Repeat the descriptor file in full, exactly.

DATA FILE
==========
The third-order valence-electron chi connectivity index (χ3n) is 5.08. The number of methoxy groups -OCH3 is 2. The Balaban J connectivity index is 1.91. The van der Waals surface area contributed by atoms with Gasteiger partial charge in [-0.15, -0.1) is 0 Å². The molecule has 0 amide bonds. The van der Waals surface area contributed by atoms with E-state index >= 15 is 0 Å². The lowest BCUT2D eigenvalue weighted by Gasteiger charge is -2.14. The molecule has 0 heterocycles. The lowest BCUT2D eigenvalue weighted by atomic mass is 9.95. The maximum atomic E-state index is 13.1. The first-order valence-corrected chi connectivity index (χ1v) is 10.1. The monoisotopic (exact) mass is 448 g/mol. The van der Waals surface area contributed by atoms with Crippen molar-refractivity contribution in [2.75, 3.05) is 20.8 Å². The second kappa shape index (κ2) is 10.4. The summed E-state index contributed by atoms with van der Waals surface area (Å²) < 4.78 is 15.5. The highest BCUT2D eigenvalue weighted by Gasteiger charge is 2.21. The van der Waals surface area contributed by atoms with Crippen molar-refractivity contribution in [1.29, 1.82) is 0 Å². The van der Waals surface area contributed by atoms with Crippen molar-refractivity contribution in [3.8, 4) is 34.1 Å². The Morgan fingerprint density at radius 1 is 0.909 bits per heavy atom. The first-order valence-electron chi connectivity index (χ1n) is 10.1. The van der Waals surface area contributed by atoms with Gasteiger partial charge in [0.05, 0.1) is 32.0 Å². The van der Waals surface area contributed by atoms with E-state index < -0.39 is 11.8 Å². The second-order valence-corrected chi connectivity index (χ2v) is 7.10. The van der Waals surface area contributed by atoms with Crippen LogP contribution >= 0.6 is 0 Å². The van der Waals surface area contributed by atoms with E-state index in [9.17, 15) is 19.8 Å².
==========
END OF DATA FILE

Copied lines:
The third-order valence-electron chi connectivity index (χ3n) is 5.08. The number of methoxy groups -OCH3 is 2. The Balaban J connectivity index is 1.91. The van der Waals surface area contributed by atoms with Gasteiger partial charge in [-0.15, -0.1) is 0 Å². The molecule has 0 amide bonds. The van der Waals surface area contributed by atoms with E-state index >= 15 is 0 Å². The lowest BCUT2D eigenvalue weighted by Gasteiger charge is -2.14. The molecule has 0 heterocycles. The lowest BCUT2D eigenvalue weighted by atomic mass is 9.95. The maximum atomic E-state index is 13.1. The first-order valence-corrected chi connectivity index (χ1v) is 10.1. The monoisotopic (exact) mass is 448 g/mol. The van der Waals surface area contributed by atoms with Crippen molar-refractivity contribution in [2.75, 3.05) is 20.8 Å². The second kappa shape index (κ2) is 10.4. The summed E-state index contributed by atoms with van der Waals surface area (Å²) < 4.78 is 15.5. The highest BCUT2D eigenvalue weighted by Gasteiger charge is 2.21. The van der Waals surface area contributed by atoms with Crippen molar-refractivity contribution in [1.29, 1.82) is 0 Å². The van der Waals surface area contributed by atoms with Crippen molar-refractivity contribution in [3.8, 4) is 34.1 Å². The Morgan fingerprint density at radius 1 is 0.909 bits per heavy atom. The first-order valence-electron chi connectivity index (χ1n) is 10.1. The van der Waals surface area contributed by atoms with Gasteiger partial charge in [0.05, 0.1) is 32.0 Å². The van der Waals surface area contributed by atoms with E-state index < -0.39 is 11.8 Å². The second-order valence-corrected chi connectivity index (χ2v) is 7.10. The van der Waals surface area contributed by atoms with Crippen LogP contribution >= 0.6 is 0 Å². The van der Waals surface area contributed by atoms with E-state index in [9.17, 15) is 19.8 Å².